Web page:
THE OVERCAST AND cool conditions experienced across much of south-eastern Australia this season have elevated the disease risk from powdery mildew.
This is a timely reminder to ensure you are following regional crop watch reports and taking note of any warning systems which service your region.
Regular monitoring is the only way to know how well your spray program and cultural practices are working at suppressing disease.
Note that wet conditions will also favour the development of weather-driven pathogens such as downy mildew and botrytis.
- Monitor your vines and the weather and act early if conditions favour disease.
- Unfavourable conditions (wet or windy) can make vineyard access problematic. Schedule shorter spray intervals where possible.
- Make sure you’re hitting the target with the right chemical dose applied before infection takes hold. Low water rates might be okay when disease pressure is low but in unfavourable conditions, good coverage is essential.
- In wet seasons, grapevine canopies can be vigorous. Extra effort is needed to open canopies for improved spray penetration and increased airflow.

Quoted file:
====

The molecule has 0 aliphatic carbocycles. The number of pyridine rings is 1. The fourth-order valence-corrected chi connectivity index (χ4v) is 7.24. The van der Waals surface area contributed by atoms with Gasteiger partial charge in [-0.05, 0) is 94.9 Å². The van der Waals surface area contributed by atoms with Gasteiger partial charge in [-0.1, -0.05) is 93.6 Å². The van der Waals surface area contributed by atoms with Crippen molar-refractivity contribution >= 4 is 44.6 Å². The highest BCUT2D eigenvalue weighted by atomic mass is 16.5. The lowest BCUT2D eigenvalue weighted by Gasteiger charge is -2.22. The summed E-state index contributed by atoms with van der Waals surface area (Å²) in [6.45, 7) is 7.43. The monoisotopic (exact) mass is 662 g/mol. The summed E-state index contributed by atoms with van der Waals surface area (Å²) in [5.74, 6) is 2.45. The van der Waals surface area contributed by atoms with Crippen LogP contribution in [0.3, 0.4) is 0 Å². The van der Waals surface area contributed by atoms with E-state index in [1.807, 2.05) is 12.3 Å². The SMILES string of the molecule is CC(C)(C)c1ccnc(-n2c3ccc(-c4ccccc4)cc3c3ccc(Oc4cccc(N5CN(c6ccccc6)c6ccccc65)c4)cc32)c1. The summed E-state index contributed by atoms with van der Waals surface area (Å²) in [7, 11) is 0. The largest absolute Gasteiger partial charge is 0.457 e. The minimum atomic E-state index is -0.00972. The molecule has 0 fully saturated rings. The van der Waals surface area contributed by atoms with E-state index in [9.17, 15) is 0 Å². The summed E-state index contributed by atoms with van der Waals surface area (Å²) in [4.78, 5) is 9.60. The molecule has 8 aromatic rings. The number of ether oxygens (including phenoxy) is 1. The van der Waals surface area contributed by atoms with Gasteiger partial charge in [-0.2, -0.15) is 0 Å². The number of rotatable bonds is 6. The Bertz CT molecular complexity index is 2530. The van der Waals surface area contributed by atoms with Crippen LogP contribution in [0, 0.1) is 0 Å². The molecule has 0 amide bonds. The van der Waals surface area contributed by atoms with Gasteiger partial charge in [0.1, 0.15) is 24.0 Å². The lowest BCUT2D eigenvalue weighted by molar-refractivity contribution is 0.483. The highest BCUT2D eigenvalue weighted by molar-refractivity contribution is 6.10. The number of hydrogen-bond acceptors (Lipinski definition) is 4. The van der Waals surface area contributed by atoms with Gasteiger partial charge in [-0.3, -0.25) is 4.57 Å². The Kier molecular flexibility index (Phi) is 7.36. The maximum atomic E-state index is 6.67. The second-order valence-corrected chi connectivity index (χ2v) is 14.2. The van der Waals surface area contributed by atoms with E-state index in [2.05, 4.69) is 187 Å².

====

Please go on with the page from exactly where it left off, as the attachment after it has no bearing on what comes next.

Monitoring for powdery mildew should be focused on previously infected areas, shaded or dense parts of vine canopies and sheltered vineyard sites, particularly in humid and overcast weather.
Conditions which are mild (20-30°C) and cloudy, coupled with low to moderate light, favour disease spread.
In the right conditions, powdery mildew can produce a new generation in 5-12 days.
The infection cycle should be controlled as quickly as possible.
This requires good spray penetration into the canopy and rotation of chemical groups to reduce the risk of resistance.
This season, evidence of downy mildew has been found in South Australia and Victoria.
Weather driven, this disease needs moisture and warm conditions.
Temperature, rainfall, relative humidity and leaf wetness are all indicators of risk for this disease.
Cultural practices which open the canopy and promote leaf drying reduce disease risk.
Spray programs which prevent infection of leaves and bunches need to be applied with good coverage and before the infection event.
Post infection fungicides are best applied soon after an infection and before oil spots appear.
Vineyards affected by hail or frost will have an increased risk of botrytis infection to damaged tissue.
Botrytis can also be a problem when wet weather occurs late in the season.
Canopies should be managed to promote airflow and thus reduce the chance of spore germination.
Flowering and pre-bunch closure sprays are recommended in susceptible vineyards.
Minimising damage to bunches caused by insect pests, careful wire lifting and a well-spread bunch zone can also reduce botrytis levels at harvest.
Contact: AWRI help desk. Phone: 61 8 8313 6600. Email: email@example.com.